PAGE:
July 7, 2021
How Chennedy Carter earned a suspension from the Atlanta Dream
Charting the complicated path both Carter and Atlanta now face
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During the first quarter of Sunday’s contest between the Atlanta Dream and the Las Vegas Aces, Atlanta guard Courtney Williams approached Chennedy Carter on the bench. Williams, who saw that Carter looked disengaged as other teammates cheered, went over to Carter and emphatically told her to improve her attitude. The two had an argument, and after checking out at the end of the first quarter, Carter did not play in the second quarter and remained in the locker room for the second half.
After the game, Carter, who was upset about her playing time and the team’s success, approached Williams. After Williams told Carter that she wasn’t interested in hearing about playing time, Carter made noises about wanting to fight her teammate. Williams made it clear to the locker room that she had zero interest in fighting anyone, and immediately after Carter confronted her, she backed away and left the situation.
Williams voiced her thoughts about not wanting to fight in part because that’s been a knock on her in the past. Williams did get into a fight with a teammate while she played for the Connecticut Sun.
Though several players came over to check on the situation, a physical altercation did not occur. On Monday night, the team’s coaching staff and ownership suspended Carter until further notice.
“She’s working through stuff with ownership to try to get a process where she can return,” Petersen told assembled media Wednesday afternoon.
Carter, through her agent, declined to comment for this article.
Most teams would not suspend a player if this was an isolated incident, and sources tell The Next it is not the first time Carter has snapped at her teammates or made noises about fighting a teammate, which extends back to last season when she squared up with a player during a practice.
Several sources familiar with the team said that she does not make the same effort as other leaders to encourage her teammates. Though it is not uncommon for players to disagree and hold each other accountable, Carter has a reputation for taking it further than her teammates.
“I’m going to count on our players being adults, and I’m going to count on our players to be ready to practice be ready to play because they’re professionals,” Petersen told the media.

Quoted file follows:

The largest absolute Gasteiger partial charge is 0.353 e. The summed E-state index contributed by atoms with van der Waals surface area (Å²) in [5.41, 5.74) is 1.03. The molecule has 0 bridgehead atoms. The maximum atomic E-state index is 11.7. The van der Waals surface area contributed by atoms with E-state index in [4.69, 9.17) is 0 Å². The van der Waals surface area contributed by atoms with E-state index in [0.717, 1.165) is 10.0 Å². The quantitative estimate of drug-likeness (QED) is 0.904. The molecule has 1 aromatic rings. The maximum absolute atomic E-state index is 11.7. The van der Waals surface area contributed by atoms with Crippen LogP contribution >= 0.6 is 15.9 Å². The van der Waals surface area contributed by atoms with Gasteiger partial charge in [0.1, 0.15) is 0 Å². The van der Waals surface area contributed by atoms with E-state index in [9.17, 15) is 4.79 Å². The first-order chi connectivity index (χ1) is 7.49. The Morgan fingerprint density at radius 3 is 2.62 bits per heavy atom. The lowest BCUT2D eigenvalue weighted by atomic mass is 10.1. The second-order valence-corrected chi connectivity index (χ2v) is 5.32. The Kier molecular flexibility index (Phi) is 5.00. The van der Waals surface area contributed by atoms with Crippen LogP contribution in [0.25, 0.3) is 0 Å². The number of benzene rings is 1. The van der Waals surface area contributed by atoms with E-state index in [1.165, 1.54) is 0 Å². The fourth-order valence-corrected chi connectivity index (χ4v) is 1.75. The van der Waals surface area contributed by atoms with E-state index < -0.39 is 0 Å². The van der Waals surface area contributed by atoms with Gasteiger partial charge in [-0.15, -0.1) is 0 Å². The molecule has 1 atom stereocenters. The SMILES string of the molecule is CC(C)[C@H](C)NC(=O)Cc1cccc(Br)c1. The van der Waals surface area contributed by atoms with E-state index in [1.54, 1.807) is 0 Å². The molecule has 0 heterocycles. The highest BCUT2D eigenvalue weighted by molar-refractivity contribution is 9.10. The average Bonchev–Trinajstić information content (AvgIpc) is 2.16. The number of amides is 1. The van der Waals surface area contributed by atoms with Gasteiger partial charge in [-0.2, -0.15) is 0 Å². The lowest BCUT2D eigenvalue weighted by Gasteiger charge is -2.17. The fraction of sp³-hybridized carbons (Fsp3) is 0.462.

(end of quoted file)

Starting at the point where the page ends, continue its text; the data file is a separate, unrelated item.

There are concerns, multiple sources told The Next, that Carter does not have a long-term future in Atlanta because of her negative effect on the locker room, though there is time to mend relationships. As such, the team is not planning to move Carter quickly, if it chooses to move her at all.
The front office has not tried to trade Carter, nor has it made calls to other teams about her status as it is actively working to keep her in Atlanta. A source elaborated that the players and the organization are extremely hopeful that she becomes a more amicable teammate and that the situation is fixed.
Plenty of public social media posts show that she is generally friendly with her teammates, and the players are usually comfortable around one another.
Multiple players have spoken out on social media. Courtney and Elizabeth Williams posted several tweets addressing the situation, while Carter liked several tweets in tandem.
Dream co-owner Renee Montgomery also addressed the situation on Twitter after Carter’s suspension.
The front office
The Dream are in a tricky spot. They do not have a general manager, which means that, unlike most franchises, ownership takes the lead at the moment on final personnel decisions. Petersen has also publicly indicated that he does not plan to be the team’s long-term head coach. Most of the players on the team have a positive opinion of their coach, sources told The Next, though they are obviously displeased with the team’s 2-9 skid.
The team will play two more games until the Olympic break and will return to practice in late July before the schedule resumes on Aug. 15.
Since the team waived Kalani Brown in late May, it has not made a personnel change. Per Kurtis Zimmerman’s Across the Timeline, Atlanta is the only organization not to make a personnel change since May 29, the day Brown was waived.
If the team does wish to move Carter, the WNBA trade deadline is Aug. 21. While the WNBA CBA does not explicitly say when trades may resume, activity in recent years indicates that Jan. 1 or 15 are likely dates that the team could resume trade negotiations.
No team in the WNBA is set to have more decisions to make at the end of the season than the Dream. Atlanta will have $836,241 in cap room after this season, the third-most in the WNBA, and will have to choose whether it is keeping Carter. The following players are either leaving or set to re-sign on a new contract:
The organization has the space to re-sign Hayes and Courtney Williams while keeping Carter’s team-friendly contract, and sources tell The Next that the current locker room dynamic is unlikely to affect the decisions of Hayes and Williams.
The Dream selected Carter with the fourth pick in the 2020 WNBA Draft. Losing a talent of her caliber would obviously reshape the floor and ceiling of what the organization is capable of. Carter is an explosive offensive talent and is one of the best young guards to enter the WNBA in the past decade.
Atlanta has a lot to fix. The team is on track to have one of the worst defensive ratings in WNBA history and is in danger of missing the playoffs for the third consecutive season. Now the team needs to figure out if the point guard most saw as the team’s future star can fit on this roster at all.